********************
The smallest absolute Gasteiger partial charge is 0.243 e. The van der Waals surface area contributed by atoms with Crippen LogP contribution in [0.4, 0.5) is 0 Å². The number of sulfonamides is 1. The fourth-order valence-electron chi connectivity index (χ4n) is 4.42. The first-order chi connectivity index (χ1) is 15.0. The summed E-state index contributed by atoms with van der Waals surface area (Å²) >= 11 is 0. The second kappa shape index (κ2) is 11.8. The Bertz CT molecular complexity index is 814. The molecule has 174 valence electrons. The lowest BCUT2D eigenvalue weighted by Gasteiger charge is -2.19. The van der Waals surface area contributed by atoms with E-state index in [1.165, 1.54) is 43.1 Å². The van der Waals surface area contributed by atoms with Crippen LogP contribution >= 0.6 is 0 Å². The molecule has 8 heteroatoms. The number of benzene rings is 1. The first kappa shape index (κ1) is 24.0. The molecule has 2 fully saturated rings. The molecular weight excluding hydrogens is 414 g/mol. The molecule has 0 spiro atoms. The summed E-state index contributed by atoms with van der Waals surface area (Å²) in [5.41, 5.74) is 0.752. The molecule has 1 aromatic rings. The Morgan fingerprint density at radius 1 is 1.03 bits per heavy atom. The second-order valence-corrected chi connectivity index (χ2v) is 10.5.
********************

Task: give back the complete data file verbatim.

The smallest absolute Gasteiger partial charge is 0.243 e. The van der Waals surface area contributed by atoms with Crippen LogP contribution in [0.4, 0.5) is 0 Å². The number of sulfonamides is 1. The fourth-order valence-electron chi connectivity index (χ4n) is 4.42. The first-order chi connectivity index (χ1) is 15.0. The summed E-state index contributed by atoms with van der Waals surface area (Å²) >= 11 is 0. The second kappa shape index (κ2) is 11.8. The Bertz CT molecular complexity index is 814. The molecule has 174 valence electrons. The lowest BCUT2D eigenvalue weighted by Gasteiger charge is -2.19. The van der Waals surface area contributed by atoms with E-state index in [1.165, 1.54) is 43.1 Å². The van der Waals surface area contributed by atoms with Crippen LogP contribution >= 0.6 is 0 Å². The molecule has 8 heteroatoms. The number of benzene rings is 1. The first kappa shape index (κ1) is 24.0. The molecule has 2 fully saturated rings. The molecular weight excluding hydrogens is 414 g/mol. The molecule has 0 spiro atoms. The summed E-state index contributed by atoms with van der Waals surface area (Å²) in [5.41, 5.74) is 0.752. The molecule has 1 aromatic rings. The Morgan fingerprint density at radius 1 is 1.03 bits per heavy atom. The second-order valence-corrected chi connectivity index (χ2v) is 10.5.